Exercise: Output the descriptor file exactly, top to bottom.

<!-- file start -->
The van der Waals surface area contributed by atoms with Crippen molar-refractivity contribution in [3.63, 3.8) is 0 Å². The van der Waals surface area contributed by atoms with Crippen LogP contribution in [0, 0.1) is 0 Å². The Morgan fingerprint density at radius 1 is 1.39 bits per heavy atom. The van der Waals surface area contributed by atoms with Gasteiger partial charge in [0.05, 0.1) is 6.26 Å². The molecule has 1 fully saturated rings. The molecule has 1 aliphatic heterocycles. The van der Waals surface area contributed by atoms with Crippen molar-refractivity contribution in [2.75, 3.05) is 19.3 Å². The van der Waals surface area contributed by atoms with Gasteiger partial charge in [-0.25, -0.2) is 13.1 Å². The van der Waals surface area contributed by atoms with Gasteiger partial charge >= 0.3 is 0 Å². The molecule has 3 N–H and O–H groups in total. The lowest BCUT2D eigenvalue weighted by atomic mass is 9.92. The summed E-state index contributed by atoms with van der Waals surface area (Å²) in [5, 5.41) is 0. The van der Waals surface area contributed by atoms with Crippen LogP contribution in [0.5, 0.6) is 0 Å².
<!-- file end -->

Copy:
The van der Waals surface area contributed by atoms with Crippen molar-refractivity contribution in [3.63, 3.8) is 0 Å². The van der Waals surface area contributed by atoms with Crippen LogP contribution in [0, 0.1) is 0 Å². The Morgan fingerprint density at radius 1 is 1.39 bits per heavy atom. The van der Waals surface area contributed by atoms with Gasteiger partial charge in [0.05, 0.1) is 6.26 Å². The molecule has 1 fully saturated rings. The molecule has 1 aliphatic heterocycles. The van der Waals surface area contributed by atoms with Crippen molar-refractivity contribution in [2.75, 3.05) is 19.3 Å². The van der Waals surface area contributed by atoms with Gasteiger partial charge in [-0.25, -0.2) is 13.1 Å². The van der Waals surface area contributed by atoms with Gasteiger partial charge >= 0.3 is 0 Å². The molecule has 3 N–H and O–H groups in total. The lowest BCUT2D eigenvalue weighted by atomic mass is 9.92. The summed E-state index contributed by atoms with van der Waals surface area (Å²) in [5, 5.41) is 0. The van der Waals surface area contributed by atoms with Crippen LogP contribution in [0.5, 0.6) is 0 Å².